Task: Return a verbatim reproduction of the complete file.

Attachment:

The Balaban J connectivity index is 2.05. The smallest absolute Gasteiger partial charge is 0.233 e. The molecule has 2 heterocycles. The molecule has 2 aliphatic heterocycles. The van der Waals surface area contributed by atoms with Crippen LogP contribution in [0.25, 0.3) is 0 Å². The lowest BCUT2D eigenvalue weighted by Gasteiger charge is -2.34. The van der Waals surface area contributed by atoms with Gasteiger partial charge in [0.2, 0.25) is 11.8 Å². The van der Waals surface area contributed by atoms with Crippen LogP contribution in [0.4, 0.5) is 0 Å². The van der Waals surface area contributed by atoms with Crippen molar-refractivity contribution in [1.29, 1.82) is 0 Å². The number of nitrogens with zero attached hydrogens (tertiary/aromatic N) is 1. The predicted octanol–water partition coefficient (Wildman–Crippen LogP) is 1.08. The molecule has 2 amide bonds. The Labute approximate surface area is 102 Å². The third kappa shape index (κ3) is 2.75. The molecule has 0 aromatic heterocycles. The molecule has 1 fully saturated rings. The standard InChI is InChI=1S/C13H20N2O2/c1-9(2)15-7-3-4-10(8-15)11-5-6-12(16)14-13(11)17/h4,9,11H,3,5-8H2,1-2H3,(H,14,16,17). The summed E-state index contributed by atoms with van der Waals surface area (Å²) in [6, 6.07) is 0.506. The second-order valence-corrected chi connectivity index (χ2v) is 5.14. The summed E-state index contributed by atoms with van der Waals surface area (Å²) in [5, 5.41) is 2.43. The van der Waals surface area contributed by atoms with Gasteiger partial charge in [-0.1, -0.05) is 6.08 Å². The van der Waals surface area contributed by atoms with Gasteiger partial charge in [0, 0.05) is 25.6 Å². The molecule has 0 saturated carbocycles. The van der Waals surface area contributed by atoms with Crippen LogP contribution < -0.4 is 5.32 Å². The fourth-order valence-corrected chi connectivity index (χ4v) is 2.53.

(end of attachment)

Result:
The Balaban J connectivity index is 2.05. The smallest absolute Gasteiger partial charge is 0.233 e. The molecule has 2 heterocycles. The molecule has 2 aliphatic heterocycles. The van der Waals surface area contributed by atoms with Crippen LogP contribution in [0.25, 0.3) is 0 Å². The lowest BCUT2D eigenvalue weighted by Gasteiger charge is -2.34. The van der Waals surface area contributed by atoms with Gasteiger partial charge in [0.2, 0.25) is 11.8 Å². The van der Waals surface area contributed by atoms with Crippen LogP contribution in [0.4, 0.5) is 0 Å². The van der Waals surface area contributed by atoms with Crippen molar-refractivity contribution in [1.29, 1.82) is 0 Å². The number of nitrogens with zero attached hydrogens (tertiary/aromatic N) is 1. The predicted octanol–water partition coefficient (Wildman–Crippen LogP) is 1.08. The molecule has 2 amide bonds. The Labute approximate surface area is 102 Å². The third kappa shape index (κ3) is 2.75. The molecule has 0 aromatic heterocycles. The molecule has 1 fully saturated rings. The standard InChI is InChI=1S/C13H20N2O2/c1-9(2)15-7-3-4-10(8-15)11-5-6-12(16)14-13(11)17/h4,9,11H,3,5-8H2,1-2H3,(H,14,16,17). The summed E-state index contributed by atoms with van der Waals surface area (Å²) in [6, 6.07) is 0.506. The second-order valence-corrected chi connectivity index (χ2v) is 5.14. The summed E-state index contributed by atoms with van der Waals surface area (Å²) in [5, 5.41) is 2.43. The van der Waals surface area contributed by atoms with Gasteiger partial charge in [-0.1, -0.05) is 6.08 Å². The van der Waals surface area contributed by atoms with Gasteiger partial charge in [0, 0.05) is 25.6 Å². The molecule has 0 saturated carbocycles. The van der Waals surface area contributed by atoms with Crippen LogP contribution < -0.4 is 5.32 Å². The fourth-order valence-corrected chi connectivity index (χ4v) is 2.53.